By Rabbi Mitchel Malkus

In a recent blog post, Michael Weingrad, Associate Professor at Portland State University, asserts that the reason more American Jews don’t learn Hebrew is that they don’t want to. Weingrad argues that there is an “active pressure of the American Jewish psyche. American Jewish identity is based on feeling outside, on the threshold knocking at the door but never quite entering. Knocking at the door of Jewish identity, knocking at the door of American identity. To enter fully would be to lose one’s identity and become something different.” The reason that more American Jews don’t learn Hebrew, according to Weingrad, is that we have a psychological impediment that makes it unthinkable for most American Jews to do so.

I have spent significant time studying the research and thinking about teaching Hebrew language in the United States. I was not sure that I agreed with Weingrad’s thesis, so I asked a few educators at the Charles E. Smith Jewish Day School what they thought about this argument. Ortal Wikoff is an Upper School Hebrew language teacher and has been working closely with Hebrew at the Center on the school’s move to a proficiency model of language instruction. Ortal responded that she disagrees with the author. She believes the reason that Jews in America are not motivated to learn the language is two-fold: 1) they don’t see the benefit of learning Hebrew, and 2) it’s not a language offered in public schools. Unlike Spanish, Japanese, or Chinese, there is no clear professional or societal benefit to learning Hebrew for American Jews—and that doesn’t even get into the issue of American Jews having less of a connection with Judaism or Israel with each passing generation. In her experience, Ortal does not see self-doubt or the challenge of the language as the real obstacles. Many American Jews learn Chinese in high school, even though it’s a far more challenging language to learn than Hebrew, because they think there will be future benefits for them professionally. Spanish is a less difficult language to learn, but the same could be said for the American Jews who choose to learn Spanish over Hebrew—it has professional application and it’s a language that is spoken by a large number of people in the U.S.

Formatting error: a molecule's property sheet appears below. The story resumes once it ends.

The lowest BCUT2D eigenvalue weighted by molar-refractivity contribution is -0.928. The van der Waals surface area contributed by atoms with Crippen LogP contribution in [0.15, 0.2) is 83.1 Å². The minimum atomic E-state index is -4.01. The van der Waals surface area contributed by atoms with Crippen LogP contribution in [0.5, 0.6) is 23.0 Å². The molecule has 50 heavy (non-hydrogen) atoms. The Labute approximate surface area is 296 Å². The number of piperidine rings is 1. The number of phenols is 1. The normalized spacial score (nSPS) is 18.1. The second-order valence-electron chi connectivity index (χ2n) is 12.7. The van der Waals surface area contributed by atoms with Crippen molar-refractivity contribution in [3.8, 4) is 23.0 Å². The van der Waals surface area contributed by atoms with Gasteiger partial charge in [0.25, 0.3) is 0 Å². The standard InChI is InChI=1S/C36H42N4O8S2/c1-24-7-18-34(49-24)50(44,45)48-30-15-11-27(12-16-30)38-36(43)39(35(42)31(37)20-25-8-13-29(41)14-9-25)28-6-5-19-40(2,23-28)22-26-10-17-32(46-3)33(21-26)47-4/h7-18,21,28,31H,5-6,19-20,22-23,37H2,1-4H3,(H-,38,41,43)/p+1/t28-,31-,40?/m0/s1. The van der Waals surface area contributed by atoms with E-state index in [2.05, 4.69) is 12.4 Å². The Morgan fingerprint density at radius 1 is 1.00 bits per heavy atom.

Ortal says that CESJDS makes a point to convey the connection between Hebrew, Judaism, and Israel from the time of our student’s first academic exposure. The school constantly expresses to students how important it is to learn the language, to be connected to Israel, to strengthen our community, and to maintain and enhance the very important connection with our cultural heritage. If Hebrew’s worth were conveyed to the American Jewish community outside of a Jewish day school framework the same way it is expressed to our students, Ortal believes it would have a significant impact on the numbers of American Jews learning Hebrew.

Continue Reading